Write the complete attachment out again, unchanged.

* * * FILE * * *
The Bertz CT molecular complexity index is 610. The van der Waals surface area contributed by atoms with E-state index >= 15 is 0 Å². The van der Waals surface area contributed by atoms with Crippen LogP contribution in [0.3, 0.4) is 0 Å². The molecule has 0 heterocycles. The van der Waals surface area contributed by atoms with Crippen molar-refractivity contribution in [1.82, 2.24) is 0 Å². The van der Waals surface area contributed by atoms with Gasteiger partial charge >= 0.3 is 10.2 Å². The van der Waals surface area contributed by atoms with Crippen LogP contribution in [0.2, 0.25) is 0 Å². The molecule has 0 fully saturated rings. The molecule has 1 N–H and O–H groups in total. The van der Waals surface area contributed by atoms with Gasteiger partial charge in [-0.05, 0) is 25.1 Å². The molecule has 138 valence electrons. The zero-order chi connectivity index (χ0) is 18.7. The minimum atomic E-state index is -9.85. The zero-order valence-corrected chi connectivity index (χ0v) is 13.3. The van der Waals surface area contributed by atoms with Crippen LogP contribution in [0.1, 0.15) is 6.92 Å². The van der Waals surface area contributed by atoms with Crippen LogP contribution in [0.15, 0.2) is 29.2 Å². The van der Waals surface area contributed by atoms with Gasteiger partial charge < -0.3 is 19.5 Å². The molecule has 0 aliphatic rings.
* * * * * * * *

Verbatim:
The Bertz CT molecular complexity index is 610. The van der Waals surface area contributed by atoms with E-state index >= 15 is 0 Å². The van der Waals surface area contributed by atoms with Crippen LogP contribution in [0.3, 0.4) is 0 Å². The molecule has 0 heterocycles. The van der Waals surface area contributed by atoms with Crippen molar-refractivity contribution in [1.82, 2.24) is 0 Å². The van der Waals surface area contributed by atoms with Gasteiger partial charge >= 0.3 is 10.2 Å². The van der Waals surface area contributed by atoms with Crippen LogP contribution in [0.2, 0.25) is 0 Å². The molecule has 0 fully saturated rings. The molecule has 1 N–H and O–H groups in total. The van der Waals surface area contributed by atoms with Gasteiger partial charge in [-0.05, 0) is 25.1 Å². The molecule has 138 valence electrons. The zero-order chi connectivity index (χ0) is 18.7. The minimum atomic E-state index is -9.85. The zero-order valence-corrected chi connectivity index (χ0v) is 13.3. The van der Waals surface area contributed by atoms with Crippen LogP contribution in [0.1, 0.15) is 6.92 Å². The van der Waals surface area contributed by atoms with Crippen LogP contribution in [0.15, 0.2) is 29.2 Å². The van der Waals surface area contributed by atoms with Gasteiger partial charge < -0.3 is 19.5 Å². The molecule has 0 aliphatic rings.